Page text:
2008
2008
02/01/2009
Scene from Mexico City in times of epidemia © Noé Pineda Arredondo
ANALYSIS: Mexico – Of the influenza and other problems
31/08/2009

ARTICLE: From India to Chiapas, reflections on ‘non-violence’

Ekta Parishad

There are meetings which renew our energy and give us strength to move forward. That is the sensation that we felt last February, during Rames Sharma’s visit to Mexico; he is a representative of the Ekta Parishad movement from India and in the middle of a tour of the Americas, with the goal being to organize a worldwide non-violent march in 2012.

Ekta ParishadIn Hindi, Ekta means “unity” and Parishad means “forum” or a “space“: Ekta Parishad is a movement which joins together 11,000 organizations and thousands of individuals. Its vision is of an India where all people have free access to resources like the land, the forest, and water. An India where no tribe or caste has influence over the right to dignity, and where the community economic system supplies enough resources for the local community. An India where leadership and local autonomy can be built, and there is responsible oversight of the government on all levels. In order to make these changes, they are creating a forum where the voice of the masses is heard and they work in a Gandhian spirit of satyagraha (truth-strength) and ahimsa (non-violence) in order to end the violence that the most marginalized communities live with.

In 2007, Ekta Parishad organized a march to pressure the Indian government to implement agrarian reforms (“Janadesh, the voice of the people”). During one month, 25,000 people marched 350 kilometers to New Delhi, which constituted the largest non-violent movement in the history of the struggle for agrarian reform in India. Because of this march, the government created a National Commission for Agrarian Reform, in which 50% of the Commission are members of organizations involved in the defense of the right to the land (see www.ektaparishad.com).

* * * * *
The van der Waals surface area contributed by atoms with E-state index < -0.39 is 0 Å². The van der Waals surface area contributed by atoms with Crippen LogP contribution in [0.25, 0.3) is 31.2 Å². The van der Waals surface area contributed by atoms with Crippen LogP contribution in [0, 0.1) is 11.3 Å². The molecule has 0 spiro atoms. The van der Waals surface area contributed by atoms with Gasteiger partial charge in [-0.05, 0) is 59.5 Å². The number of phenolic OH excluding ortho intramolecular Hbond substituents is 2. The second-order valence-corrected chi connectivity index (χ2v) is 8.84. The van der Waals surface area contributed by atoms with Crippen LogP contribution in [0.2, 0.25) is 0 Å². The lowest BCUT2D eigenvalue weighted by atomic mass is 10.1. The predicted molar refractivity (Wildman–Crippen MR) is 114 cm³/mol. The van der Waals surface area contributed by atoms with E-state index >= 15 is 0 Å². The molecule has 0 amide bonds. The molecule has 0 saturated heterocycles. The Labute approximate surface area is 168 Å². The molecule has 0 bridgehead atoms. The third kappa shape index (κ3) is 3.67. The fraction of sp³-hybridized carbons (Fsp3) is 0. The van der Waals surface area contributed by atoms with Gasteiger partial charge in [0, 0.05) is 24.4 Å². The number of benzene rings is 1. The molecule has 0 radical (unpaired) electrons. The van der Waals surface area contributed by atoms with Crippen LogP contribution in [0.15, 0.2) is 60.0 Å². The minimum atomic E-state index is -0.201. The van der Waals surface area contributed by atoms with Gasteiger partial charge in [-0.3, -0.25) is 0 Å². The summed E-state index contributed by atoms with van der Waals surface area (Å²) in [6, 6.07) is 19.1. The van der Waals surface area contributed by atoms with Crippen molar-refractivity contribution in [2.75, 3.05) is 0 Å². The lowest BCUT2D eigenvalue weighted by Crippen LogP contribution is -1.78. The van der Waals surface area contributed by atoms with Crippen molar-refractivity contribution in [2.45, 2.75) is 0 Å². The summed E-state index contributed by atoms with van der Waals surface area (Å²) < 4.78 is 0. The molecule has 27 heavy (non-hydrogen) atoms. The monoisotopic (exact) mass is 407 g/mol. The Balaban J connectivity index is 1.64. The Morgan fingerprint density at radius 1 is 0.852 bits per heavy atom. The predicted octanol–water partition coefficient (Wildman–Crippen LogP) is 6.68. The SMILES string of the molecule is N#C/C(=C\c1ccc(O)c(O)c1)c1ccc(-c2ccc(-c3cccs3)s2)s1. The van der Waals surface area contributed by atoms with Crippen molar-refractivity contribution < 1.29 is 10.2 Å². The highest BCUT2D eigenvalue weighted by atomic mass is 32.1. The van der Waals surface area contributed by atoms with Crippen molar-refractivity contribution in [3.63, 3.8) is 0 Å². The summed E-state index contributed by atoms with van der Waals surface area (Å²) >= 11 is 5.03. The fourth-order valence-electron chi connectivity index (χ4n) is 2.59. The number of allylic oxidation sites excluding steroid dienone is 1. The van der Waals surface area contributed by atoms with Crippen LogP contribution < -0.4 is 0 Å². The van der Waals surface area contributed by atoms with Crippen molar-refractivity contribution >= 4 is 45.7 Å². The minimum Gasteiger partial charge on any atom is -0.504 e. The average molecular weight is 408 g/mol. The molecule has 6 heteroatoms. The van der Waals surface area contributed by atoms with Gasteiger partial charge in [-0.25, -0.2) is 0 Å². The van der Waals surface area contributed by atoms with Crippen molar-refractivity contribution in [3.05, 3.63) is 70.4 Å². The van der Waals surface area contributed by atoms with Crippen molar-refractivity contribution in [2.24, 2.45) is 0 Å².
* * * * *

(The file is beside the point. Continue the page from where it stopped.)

In Mexico, the presentation of their struggle roused the interest of local participants, establishing an interchange which illustrated the similar problems, such as access to land, community organizations, local autonomy, respect for traditional leadership and customs, etc. The representative of Ekta Parishad learned about the experiences of movements using actions of lesser size, such as civil disobedience by occupying land, popular consultation regarding agrarian affairs, or the peaceful occupation of official offices. By sharing experience we were able to see similarities between their experience and organized actions in Chiapas, such as hunger strikes by prisoners, the civil observation brigades, the Peace camps, and initiatives begun by the Zapatistas.

At the same time, there were many differences in context which make non-violent actions in Chiapas more difficult: the government repression in Chiapas (and in Latin America in general) has always been more repressive and quicker to act than in India. In addition, the culture of social movements is strongly linked to Gandhi in India, while it is linked to the revolution and to arms in Mexico.

From this interchange of experience, some very interesting reflections emerged about non-violent strategies:

Strength in numbers: The more people who participate in a non-violent action, the greater its strength will be. Because of this, Ekta Parishad promotes the peaceful mobilization of the masses, emphasizing the organization of actions by the people. During the march of Janadesh, for example, they implemented a structure of participation for everyone (all 25,000!), in order to make decisions. In the same way, the campaign was financed by grains and the little money that each participant brought to the movement.

After recognizing the strength in this type of action, non-violence requires a total compromise, which requires functional non-violence within the organization. Its members must be aware of the compromise it implies, be prepared to withstand personal suffering, including the possibility of losing their life. For example, when the march of Janadesh arrived in Delhi, the participants wait for hours in the sun, without water. In addition, three protesters were run over by a truck without acting violently in any way towards the driver. This was only possible because each one of the 25,000 members of Janadesh had participated in non-violent training.

A long term vision to build a lasting peace: non-violence requires patience, creativity, and even stubbornness. To not confuse patience with passivity, here it refers to active and even pro-active, non-violence. In order to plant the seeds of non-violence that can generate positive changes on a social, economic, and political level, Ekta Parishad tries to promote training in non-violence for all its members, activists, and the youth. Building this type of movement is difficult, but it is a path that opens the possibility of making lasting changes, as well as unifying the people instead of dividing them.